Question: Is custom software that is donated to a 501(c)(3) charity deductible? What about the data that goes with the software?
An important principle when considering the donation of intellectual property is that for the gift to be deductible, the donor must transfer all substantial rights in the intellectual property such that the donation would be considered to be a complete assignment of all rights. That is, one cannot merely let the charitable organization use the intellectual property. The organization must, for all intents an purposes own the intellectual property.
Rights in software are generally based on copyright. In general, for the donation of a copyright to be deductible, both the tangible item and all rights in the copyright must be transferred. This is referred to as an assignment, rather than a license. Software that is purchased at the store wouldn’t qualify for this treatment. Prepackaged software is generally licensed to the purchaser. Therefore the purchaser could not transfer the copyright, since the purchaser of prepackaged software most likely does not own the copyright. Additionally, there may be some limitations on the purchaser’s ability to transfer the license in the software.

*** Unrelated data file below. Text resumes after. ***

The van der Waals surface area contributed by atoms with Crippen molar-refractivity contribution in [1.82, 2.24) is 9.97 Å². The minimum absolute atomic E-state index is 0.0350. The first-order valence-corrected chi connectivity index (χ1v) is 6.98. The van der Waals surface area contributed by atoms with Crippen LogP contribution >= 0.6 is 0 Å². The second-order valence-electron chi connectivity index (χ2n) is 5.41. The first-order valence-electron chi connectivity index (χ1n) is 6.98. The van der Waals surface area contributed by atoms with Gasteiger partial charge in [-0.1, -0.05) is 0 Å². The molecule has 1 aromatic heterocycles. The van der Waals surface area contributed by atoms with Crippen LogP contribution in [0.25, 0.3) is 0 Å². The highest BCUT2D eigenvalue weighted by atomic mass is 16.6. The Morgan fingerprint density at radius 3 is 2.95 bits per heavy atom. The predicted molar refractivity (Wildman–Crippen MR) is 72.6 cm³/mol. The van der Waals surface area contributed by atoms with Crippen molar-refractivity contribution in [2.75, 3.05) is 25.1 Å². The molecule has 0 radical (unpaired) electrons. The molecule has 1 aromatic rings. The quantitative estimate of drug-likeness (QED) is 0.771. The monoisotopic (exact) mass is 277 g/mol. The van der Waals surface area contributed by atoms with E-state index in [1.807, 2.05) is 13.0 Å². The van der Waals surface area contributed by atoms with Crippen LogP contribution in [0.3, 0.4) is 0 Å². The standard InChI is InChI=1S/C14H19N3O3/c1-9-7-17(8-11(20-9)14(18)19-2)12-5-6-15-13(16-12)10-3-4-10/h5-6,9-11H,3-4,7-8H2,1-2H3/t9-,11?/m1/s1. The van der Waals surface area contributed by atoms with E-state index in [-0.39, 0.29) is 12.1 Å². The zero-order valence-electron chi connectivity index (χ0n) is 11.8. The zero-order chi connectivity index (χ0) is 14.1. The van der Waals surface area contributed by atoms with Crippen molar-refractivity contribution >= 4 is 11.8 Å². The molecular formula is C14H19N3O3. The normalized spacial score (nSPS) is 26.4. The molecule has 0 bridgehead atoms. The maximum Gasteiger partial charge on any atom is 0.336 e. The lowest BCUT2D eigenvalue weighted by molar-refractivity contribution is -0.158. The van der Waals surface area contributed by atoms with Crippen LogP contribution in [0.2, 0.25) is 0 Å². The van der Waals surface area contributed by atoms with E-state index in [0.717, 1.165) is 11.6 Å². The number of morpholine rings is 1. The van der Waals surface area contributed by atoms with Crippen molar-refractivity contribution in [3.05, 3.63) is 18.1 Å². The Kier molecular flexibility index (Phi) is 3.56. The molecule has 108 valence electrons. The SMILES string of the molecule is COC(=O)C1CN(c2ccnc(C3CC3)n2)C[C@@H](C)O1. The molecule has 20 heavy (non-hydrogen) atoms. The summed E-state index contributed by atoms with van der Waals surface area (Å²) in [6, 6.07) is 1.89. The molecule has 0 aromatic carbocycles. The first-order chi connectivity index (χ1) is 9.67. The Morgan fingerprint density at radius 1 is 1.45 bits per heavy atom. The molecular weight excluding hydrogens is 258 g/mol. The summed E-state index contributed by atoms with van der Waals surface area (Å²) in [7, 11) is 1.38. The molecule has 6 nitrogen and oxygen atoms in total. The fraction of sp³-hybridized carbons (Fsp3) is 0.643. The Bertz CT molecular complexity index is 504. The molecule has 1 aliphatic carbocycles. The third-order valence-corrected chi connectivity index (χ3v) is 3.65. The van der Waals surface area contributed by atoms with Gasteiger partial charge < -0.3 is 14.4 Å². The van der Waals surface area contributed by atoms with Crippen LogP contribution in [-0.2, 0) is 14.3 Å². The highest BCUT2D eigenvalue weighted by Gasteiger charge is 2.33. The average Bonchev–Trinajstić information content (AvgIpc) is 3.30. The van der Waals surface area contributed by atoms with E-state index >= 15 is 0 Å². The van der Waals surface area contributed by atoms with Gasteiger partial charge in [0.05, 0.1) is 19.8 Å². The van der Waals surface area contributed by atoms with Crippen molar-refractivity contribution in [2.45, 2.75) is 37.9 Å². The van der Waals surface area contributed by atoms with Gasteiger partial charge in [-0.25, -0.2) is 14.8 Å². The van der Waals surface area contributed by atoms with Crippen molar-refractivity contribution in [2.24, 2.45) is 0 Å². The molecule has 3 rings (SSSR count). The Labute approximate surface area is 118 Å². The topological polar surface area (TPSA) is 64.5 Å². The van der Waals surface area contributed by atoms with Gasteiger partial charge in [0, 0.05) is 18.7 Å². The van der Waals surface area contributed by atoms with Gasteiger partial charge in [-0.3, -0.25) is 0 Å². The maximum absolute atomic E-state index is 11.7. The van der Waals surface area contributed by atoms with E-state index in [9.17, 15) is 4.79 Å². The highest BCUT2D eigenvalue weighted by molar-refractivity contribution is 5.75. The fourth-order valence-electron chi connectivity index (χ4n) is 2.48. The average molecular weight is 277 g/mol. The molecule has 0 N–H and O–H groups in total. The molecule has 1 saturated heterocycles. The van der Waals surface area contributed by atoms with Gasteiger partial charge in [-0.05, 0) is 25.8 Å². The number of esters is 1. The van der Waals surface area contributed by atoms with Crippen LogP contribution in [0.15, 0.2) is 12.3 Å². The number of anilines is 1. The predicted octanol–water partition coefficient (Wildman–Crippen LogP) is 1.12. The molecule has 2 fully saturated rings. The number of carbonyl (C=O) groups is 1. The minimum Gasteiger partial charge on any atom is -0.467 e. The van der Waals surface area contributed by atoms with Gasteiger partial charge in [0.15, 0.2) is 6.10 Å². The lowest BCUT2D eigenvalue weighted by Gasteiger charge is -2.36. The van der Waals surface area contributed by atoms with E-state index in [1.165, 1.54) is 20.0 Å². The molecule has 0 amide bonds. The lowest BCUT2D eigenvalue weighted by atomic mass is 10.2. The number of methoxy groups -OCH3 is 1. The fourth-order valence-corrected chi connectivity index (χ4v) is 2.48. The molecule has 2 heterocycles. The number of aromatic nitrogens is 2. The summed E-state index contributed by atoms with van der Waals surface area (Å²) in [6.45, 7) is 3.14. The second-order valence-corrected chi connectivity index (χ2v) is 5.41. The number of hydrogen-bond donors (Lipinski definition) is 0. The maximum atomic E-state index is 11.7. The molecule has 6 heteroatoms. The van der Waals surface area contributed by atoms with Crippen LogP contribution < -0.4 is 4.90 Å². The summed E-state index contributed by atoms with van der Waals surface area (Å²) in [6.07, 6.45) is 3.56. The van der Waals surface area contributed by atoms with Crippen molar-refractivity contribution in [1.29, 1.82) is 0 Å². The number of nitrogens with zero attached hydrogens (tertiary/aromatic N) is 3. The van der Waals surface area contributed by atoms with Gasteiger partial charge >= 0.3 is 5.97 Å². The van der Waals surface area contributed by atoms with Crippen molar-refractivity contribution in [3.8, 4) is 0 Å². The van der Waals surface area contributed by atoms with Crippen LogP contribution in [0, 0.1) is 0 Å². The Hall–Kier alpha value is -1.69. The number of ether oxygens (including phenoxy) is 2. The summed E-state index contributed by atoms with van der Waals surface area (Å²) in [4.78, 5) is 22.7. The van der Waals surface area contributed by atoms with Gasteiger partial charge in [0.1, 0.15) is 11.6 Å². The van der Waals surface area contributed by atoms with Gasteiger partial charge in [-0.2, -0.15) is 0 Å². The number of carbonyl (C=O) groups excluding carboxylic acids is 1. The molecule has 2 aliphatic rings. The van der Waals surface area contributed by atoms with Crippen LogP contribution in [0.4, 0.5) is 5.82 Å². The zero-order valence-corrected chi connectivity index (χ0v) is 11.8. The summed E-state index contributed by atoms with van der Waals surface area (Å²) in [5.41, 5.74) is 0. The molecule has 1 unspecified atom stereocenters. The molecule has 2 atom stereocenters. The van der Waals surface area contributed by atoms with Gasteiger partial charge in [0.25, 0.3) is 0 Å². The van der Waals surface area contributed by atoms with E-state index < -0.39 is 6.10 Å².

Similarly, a compilation of data may be intellectual property classified as a trade secret. Similar principles would apply. That is, the donor would have to transfer the data and all rights in the trade secret and its use.
The correct deductible amount for the donation of the intellectual property is the fair market value less any gain that would have been realized if the property had been sold at its fair market value on the date of the donation.